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MLB: Ubaldo Jimenez Suspended 5 Games for Striking Troy Tulowitzki with Pitch

DETROIT - SEPTEMBER 26: Ubaldo Jimenez #30 of the Cleveland Indians pitches in the second inning during the game against the Detroit Tigers at Comerica Park on September 26, 2011 in Detroit, Michigan.  (Photo by Leon Halip/Getty Images)
Leon Halip/Getty Images
J CookCorrespondent IJune 2, 2016

Sour grapes are going to cost Ubaldo Jimenez some pocket change following the five game suspension handed down by MLB senior vice president Joe Garagiola Jr. Jimenez was unapologetic for what could only be seen as purposefully throwing at former teammate Troy Tulowitzki during a spring training game.

The Associated Press reported this evening that Jimenez will be suspended the first five games of the 2012 season after intentionally throwing at Tulowitzki, striking him in the left elbow during the Cleveland Indians vs. Colorado Rockies game on Sunday. 

Jimenez has expressed his distaste for the trade that sent him to Cleveland from Colorado and apparently didn't feel bad about striking his former teammate with a pitch that clearly came loose from the onset.

 "Players are hit by pitches every day," Jimenez said Monday. "With a guy like him, you have to go inside. I can't get the ball to go where I want every time."

Seems simple enough to say, but is that really the stance that Jimenez is going to take on his wild pitch? If it wasn't done with intention, could a simple apology make it all go away?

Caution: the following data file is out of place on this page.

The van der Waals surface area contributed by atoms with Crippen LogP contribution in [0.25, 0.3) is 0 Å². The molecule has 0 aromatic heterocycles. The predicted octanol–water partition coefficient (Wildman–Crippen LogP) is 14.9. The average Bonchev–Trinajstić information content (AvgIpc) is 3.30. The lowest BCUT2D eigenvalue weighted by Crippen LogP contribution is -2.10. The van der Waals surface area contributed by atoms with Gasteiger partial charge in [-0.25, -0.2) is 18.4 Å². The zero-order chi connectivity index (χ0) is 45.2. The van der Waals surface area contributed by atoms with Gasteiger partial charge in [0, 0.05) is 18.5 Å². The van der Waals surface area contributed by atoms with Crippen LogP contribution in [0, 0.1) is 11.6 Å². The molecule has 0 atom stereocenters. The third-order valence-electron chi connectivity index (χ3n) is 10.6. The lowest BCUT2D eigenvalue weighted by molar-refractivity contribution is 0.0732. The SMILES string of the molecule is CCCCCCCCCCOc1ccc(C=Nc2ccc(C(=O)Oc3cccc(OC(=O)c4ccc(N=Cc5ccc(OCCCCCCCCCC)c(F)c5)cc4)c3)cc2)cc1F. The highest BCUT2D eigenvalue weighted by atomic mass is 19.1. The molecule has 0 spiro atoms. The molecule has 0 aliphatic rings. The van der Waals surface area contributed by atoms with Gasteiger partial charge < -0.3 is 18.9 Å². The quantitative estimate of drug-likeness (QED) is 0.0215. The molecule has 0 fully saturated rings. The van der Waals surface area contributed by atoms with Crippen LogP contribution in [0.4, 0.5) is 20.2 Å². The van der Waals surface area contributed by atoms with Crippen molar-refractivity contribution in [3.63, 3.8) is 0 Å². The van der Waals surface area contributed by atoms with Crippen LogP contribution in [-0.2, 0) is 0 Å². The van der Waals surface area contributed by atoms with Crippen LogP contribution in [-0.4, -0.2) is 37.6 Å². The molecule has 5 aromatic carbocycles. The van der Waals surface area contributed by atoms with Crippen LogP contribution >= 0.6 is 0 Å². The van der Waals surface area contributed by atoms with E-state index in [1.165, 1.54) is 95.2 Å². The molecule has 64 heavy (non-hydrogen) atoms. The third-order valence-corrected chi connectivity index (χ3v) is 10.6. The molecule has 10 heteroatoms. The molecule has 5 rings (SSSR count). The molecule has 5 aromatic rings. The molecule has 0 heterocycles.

"He was calling me names," Jimenez said. "I already said I didn't want to hit him. I had five walks. It's not the first time somebody (was) hit."

Apparently not, as the bad blood between Tulowitzki and Jimenez rages on.

Jimenez is not the pitcher that he once was; two years ago, he was smoking hot at the beginning of the season, going 15-1 before the All-Star break. As the best in the game up to that point, he got the nod to start the Midsummer Classic for the National League. Since that time he hasn't even won 15 games. 

Following the All-Star break of 2009, Jimenez is 14-20 and has shown a loss in his velocity and control as a result of struggling to find the strike zone. 

His start to 2012 has been a parlaying of his previous struggles, posting a 7.43 ERA and winning only one game while dropping four. He's given up 30 hits and walked and struck out an equal number of 15, not the type of ratio you want for a pitcher trying to find his way back.

Jimenez has struggled mightily, and it seems his struggles on the mound may have gotten the best of his wits on Sunday afternoon.

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